NAFTA works, so don’t mess with success. That essentially was the message U.S. automakers delivered to the Trump administration this week.
According to a Politico.com, and as reported in U.S. trucking trade press, automakers are pushing President Trump “not to make any changes to NAFTA that would jeopardize production ties with Canada and Mexico that have been built up over the last 25 years.”
Car makers are now “performing at levels that really haven’t been seen in decades,” said Charles Uthus, vice president for international policy at the American Automotive Policy Council, who credits much of that success to NAFTA.
The AAPC contends that hiking tariffs between the three NAFTA signatories would hurt the competitiveness of the North American region. The report also stated that parts manufacturers don’t want any changes to the agreement that would “”upset the supply chain.”
Heavy Duty Trucking continued:
Perhaps in recognition of the inevitability of Trump pursuing some reforms of NAFTA, AAPC President Matt Blunt issued a statement on May 18 that seeks to avoid breaking eggs by whipping NAFTA into a tastier omelette. “NAFTA has helped to boost the global competitiveness of the U.S. auto industry sector and we support modernizing the agreement in ways that will further strengthen North America as a manufacturing powerhouse, stimulate economic growth and drive job creation,” he stated.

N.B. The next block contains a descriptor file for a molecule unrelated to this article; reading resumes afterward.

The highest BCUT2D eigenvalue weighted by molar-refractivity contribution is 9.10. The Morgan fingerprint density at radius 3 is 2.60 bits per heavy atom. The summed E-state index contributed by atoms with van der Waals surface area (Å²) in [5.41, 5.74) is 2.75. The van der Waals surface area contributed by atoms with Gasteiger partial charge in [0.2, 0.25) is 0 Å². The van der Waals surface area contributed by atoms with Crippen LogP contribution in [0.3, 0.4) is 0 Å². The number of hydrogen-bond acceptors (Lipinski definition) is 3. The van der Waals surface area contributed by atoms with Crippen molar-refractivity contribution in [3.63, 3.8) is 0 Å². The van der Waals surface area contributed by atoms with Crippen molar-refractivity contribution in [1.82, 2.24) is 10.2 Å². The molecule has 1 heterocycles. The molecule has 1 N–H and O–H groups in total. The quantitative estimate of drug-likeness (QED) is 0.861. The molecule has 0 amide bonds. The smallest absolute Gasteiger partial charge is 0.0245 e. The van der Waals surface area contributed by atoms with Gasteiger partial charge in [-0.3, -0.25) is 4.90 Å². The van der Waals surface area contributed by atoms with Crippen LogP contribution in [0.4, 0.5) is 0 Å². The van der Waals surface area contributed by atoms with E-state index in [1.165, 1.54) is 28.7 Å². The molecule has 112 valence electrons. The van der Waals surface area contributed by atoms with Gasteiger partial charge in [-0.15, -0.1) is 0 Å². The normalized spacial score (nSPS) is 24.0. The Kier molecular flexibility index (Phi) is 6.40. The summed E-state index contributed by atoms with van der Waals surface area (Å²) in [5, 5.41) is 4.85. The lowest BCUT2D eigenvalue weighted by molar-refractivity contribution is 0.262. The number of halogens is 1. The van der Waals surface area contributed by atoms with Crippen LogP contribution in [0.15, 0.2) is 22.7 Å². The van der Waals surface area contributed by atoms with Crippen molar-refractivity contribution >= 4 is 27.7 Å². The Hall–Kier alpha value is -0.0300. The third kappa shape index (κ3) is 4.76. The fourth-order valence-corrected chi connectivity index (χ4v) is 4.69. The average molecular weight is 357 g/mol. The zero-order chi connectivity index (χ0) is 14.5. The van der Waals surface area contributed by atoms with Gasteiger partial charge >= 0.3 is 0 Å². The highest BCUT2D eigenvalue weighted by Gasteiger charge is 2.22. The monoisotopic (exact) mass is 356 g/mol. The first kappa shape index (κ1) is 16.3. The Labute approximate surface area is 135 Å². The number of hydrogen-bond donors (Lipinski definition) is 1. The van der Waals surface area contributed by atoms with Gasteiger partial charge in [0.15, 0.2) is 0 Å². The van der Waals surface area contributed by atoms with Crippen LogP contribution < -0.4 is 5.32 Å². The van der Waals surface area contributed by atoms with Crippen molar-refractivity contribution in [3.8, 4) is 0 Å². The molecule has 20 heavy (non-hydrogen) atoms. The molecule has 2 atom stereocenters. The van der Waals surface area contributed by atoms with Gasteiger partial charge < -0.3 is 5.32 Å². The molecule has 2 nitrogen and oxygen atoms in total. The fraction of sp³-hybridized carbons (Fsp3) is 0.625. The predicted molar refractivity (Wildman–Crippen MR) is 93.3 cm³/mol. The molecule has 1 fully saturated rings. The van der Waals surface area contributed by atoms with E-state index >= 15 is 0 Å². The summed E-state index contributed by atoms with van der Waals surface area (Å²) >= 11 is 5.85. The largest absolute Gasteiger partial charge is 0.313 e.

Blunt said that AAPC encourages administration “to seize this opportunity” to work with Canada and Mexico “to support strong and enforceable currency manipulation disciplines in trade agreements and encourage the global acceptance of vehicles built to U.S. auto safety standards.”
He added that such an update of NAFTA will increase the export of American vehicles and auto parts “and grow the number of high-quality and high-paying American jobs supported by such exports.”